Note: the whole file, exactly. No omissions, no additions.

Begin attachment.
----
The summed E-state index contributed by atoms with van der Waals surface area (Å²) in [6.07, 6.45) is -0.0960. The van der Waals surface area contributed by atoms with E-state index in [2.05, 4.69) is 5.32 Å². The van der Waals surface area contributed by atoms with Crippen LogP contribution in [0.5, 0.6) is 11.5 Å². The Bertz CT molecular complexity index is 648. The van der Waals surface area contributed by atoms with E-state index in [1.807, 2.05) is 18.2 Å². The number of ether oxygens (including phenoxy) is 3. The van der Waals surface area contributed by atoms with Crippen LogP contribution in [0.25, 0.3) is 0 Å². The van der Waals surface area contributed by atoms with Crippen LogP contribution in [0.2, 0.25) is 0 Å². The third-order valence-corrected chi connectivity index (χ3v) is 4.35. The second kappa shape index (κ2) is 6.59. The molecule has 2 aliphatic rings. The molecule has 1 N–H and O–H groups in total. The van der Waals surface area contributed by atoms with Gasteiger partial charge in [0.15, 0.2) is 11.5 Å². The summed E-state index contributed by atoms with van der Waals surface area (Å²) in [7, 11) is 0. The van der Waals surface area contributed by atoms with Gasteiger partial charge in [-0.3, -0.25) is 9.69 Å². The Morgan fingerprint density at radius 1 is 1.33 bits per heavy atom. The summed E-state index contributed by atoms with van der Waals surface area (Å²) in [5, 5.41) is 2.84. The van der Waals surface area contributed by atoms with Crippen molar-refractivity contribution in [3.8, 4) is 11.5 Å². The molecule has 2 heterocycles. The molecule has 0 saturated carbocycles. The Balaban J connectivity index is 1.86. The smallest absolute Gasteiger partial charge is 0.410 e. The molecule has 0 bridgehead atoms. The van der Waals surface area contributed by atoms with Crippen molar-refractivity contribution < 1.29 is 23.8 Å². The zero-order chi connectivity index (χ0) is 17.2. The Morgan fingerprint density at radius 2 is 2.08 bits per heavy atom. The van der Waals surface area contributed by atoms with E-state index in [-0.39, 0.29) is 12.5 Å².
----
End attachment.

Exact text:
The summed E-state index contributed by atoms with van der Waals surface area (Å²) in [6.07, 6.45) is -0.0960. The van der Waals surface area contributed by atoms with E-state index in [2.05, 4.69) is 5.32 Å². The van der Waals surface area contributed by atoms with Crippen LogP contribution in [0.5, 0.6) is 11.5 Å². The Bertz CT molecular complexity index is 648. The van der Waals surface area contributed by atoms with E-state index in [1.807, 2.05) is 18.2 Å². The number of ether oxygens (including phenoxy) is 3. The van der Waals surface area contributed by atoms with Crippen LogP contribution in [0.25, 0.3) is 0 Å². The van der Waals surface area contributed by atoms with Crippen LogP contribution in [0.2, 0.25) is 0 Å². The third-order valence-corrected chi connectivity index (χ3v) is 4.35. The second kappa shape index (κ2) is 6.59. The molecule has 2 aliphatic rings. The molecule has 1 N–H and O–H groups in total. The van der Waals surface area contributed by atoms with Gasteiger partial charge in [0.15, 0.2) is 11.5 Å². The summed E-state index contributed by atoms with van der Waals surface area (Å²) in [7, 11) is 0. The van der Waals surface area contributed by atoms with Gasteiger partial charge in [-0.3, -0.25) is 9.69 Å². The Morgan fingerprint density at radius 1 is 1.33 bits per heavy atom. The summed E-state index contributed by atoms with van der Waals surface area (Å²) in [5, 5.41) is 2.84. The van der Waals surface area contributed by atoms with Crippen molar-refractivity contribution in [3.8, 4) is 11.5 Å². The molecule has 2 heterocycles. The molecule has 0 saturated carbocycles. The Balaban J connectivity index is 1.86. The smallest absolute Gasteiger partial charge is 0.410 e. The molecule has 0 bridgehead atoms. The van der Waals surface area contributed by atoms with Crippen molar-refractivity contribution < 1.29 is 23.8 Å². The zero-order chi connectivity index (χ0) is 17.2. The Morgan fingerprint density at radius 2 is 2.08 bits per heavy atom. The van der Waals surface area contributed by atoms with E-state index in [-0.39, 0.29) is 12.5 Å².